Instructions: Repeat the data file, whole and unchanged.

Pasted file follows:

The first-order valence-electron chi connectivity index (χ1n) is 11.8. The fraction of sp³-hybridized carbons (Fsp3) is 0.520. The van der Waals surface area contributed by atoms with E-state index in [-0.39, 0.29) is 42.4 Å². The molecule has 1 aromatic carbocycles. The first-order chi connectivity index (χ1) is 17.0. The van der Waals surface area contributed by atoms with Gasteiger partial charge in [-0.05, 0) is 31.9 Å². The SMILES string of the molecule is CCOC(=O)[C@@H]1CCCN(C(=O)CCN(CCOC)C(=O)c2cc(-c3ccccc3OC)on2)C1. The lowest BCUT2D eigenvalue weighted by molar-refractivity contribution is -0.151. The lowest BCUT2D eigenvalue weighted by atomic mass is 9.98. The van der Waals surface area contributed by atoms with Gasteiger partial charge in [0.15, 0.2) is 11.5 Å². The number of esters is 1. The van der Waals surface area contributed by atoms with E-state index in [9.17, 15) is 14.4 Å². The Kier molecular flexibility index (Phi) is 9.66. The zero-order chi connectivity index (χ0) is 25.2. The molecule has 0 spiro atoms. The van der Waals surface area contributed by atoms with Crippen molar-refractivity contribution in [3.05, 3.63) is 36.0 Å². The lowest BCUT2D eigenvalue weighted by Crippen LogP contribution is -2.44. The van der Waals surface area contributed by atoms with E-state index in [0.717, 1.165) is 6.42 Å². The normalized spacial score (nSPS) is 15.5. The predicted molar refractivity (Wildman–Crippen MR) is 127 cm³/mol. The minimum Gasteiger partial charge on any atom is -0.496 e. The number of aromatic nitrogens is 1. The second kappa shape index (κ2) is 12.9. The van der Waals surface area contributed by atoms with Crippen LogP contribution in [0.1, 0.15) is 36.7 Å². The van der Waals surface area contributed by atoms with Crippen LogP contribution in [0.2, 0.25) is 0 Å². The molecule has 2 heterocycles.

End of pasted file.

The first-order valence-electron chi connectivity index (χ1n) is 11.8. The fraction of sp³-hybridized carbons (Fsp3) is 0.520. The van der Waals surface area contributed by atoms with E-state index in [-0.39, 0.29) is 42.4 Å². The molecule has 1 aromatic carbocycles. The first-order chi connectivity index (χ1) is 17.0. The van der Waals surface area contributed by atoms with Gasteiger partial charge in [-0.05, 0) is 31.9 Å². The SMILES string of the molecule is CCOC(=O)[C@@H]1CCCN(C(=O)CCN(CCOC)C(=O)c2cc(-c3ccccc3OC)on2)C1. The lowest BCUT2D eigenvalue weighted by molar-refractivity contribution is -0.151. The lowest BCUT2D eigenvalue weighted by atomic mass is 9.98. The van der Waals surface area contributed by atoms with Gasteiger partial charge in [0.15, 0.2) is 11.5 Å². The number of esters is 1. The van der Waals surface area contributed by atoms with E-state index in [9.17, 15) is 14.4 Å². The Kier molecular flexibility index (Phi) is 9.66. The zero-order chi connectivity index (χ0) is 25.2. The molecule has 0 spiro atoms. The van der Waals surface area contributed by atoms with Crippen molar-refractivity contribution in [3.05, 3.63) is 36.0 Å². The lowest BCUT2D eigenvalue weighted by Crippen LogP contribution is -2.44. The van der Waals surface area contributed by atoms with E-state index in [0.717, 1.165) is 6.42 Å². The normalized spacial score (nSPS) is 15.5. The predicted molar refractivity (Wildman–Crippen MR) is 127 cm³/mol. The minimum Gasteiger partial charge on any atom is -0.496 e. The number of aromatic nitrogens is 1. The second kappa shape index (κ2) is 12.9. The van der Waals surface area contributed by atoms with Crippen LogP contribution in [0.1, 0.15) is 36.7 Å². The van der Waals surface area contributed by atoms with Crippen LogP contribution in [0.2, 0.25) is 0 Å². The molecule has 2 heterocycles.